“Stilled in silent amazement”
In 1223 St Francis of Assisi had a sudden need for an ox and an ass.
It was Christmas and the patron saint of animals was on his way home from Rome when he stopped at the tiny village of Greccio in central Italy.
Before long an ox and a donkey were found and then hay and a manger. Perhaps then, someone put their hand up to play Mary and another Joseph and others to be the shepherds, the wise men, and angels.
The centrepiece of course was the baby Jesus and no doubt the persuasive words of the great saint summoned up a village bambino for the starring role in what is today recognised as history’s first recorded nativity play.
Almost 800 years later in 2019 a pontiff, also named Francis, was at the same spot now known as the Shrine of the Nativity of Greccio.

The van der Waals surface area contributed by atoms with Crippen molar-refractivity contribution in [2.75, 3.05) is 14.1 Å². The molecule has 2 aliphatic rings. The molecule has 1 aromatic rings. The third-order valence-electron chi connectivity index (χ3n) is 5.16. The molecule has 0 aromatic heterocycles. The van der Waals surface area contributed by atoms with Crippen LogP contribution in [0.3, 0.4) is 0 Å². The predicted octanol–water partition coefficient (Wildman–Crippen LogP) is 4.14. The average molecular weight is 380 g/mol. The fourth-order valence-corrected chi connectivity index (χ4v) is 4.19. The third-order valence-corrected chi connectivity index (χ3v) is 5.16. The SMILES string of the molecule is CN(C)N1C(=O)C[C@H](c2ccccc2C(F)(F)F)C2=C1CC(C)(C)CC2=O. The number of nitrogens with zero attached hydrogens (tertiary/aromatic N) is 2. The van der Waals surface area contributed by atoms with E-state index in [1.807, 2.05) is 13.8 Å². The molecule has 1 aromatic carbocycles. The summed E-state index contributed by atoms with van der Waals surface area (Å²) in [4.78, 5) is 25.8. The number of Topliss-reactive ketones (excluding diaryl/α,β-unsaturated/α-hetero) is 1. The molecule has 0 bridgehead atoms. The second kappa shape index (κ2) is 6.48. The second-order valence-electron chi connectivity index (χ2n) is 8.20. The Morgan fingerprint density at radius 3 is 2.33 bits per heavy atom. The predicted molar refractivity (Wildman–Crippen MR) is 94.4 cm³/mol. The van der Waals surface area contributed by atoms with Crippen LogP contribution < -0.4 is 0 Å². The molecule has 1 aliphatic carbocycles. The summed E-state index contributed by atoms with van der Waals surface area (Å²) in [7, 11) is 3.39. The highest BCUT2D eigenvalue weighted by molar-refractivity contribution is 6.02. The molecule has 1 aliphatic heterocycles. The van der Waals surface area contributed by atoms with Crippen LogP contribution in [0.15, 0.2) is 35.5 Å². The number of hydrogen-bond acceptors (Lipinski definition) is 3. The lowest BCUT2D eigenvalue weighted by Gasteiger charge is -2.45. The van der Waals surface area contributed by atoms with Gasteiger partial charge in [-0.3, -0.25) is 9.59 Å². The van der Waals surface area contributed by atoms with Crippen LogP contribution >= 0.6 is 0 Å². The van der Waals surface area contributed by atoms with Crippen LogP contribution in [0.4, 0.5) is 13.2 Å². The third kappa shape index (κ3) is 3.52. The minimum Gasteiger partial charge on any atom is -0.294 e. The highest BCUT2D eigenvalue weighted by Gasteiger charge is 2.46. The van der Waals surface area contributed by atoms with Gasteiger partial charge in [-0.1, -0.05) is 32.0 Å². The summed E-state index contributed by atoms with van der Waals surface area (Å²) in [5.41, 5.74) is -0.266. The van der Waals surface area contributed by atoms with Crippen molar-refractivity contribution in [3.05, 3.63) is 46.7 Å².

In the Archdiocese of Canberra and Goulburn nativity scenes remain a familiar, reassuring sight in our churches and schools where we often add distinctive touches of Australiana.
At St Anthony of Padua’s parish in Canberra’s south, for example, the nativity set last year included kangaroos, turtles, a galah, a goanna and two angels made from COVID masks! Parishioners have again been invited to be creative this year around the empty crib.
For in this last week before Christmas, all the cribs are empty as they await the Saviour’s arrival.
That arrival, Archbishop Christopher Prowse said, is the most amazing aspect of Christmas for Christians – God becoming human.
It stems from, he added, Mary and Joseph, the shepherds, the magi and all the rest, “all stilled in silent amazement” at the original nativity scene.
No doubt St Francis of Assisi felt the same way when he stirred the little village of Greccio into action “stilled in silent amazement” to “bring to life the memory of that babe born in Bethlehem.”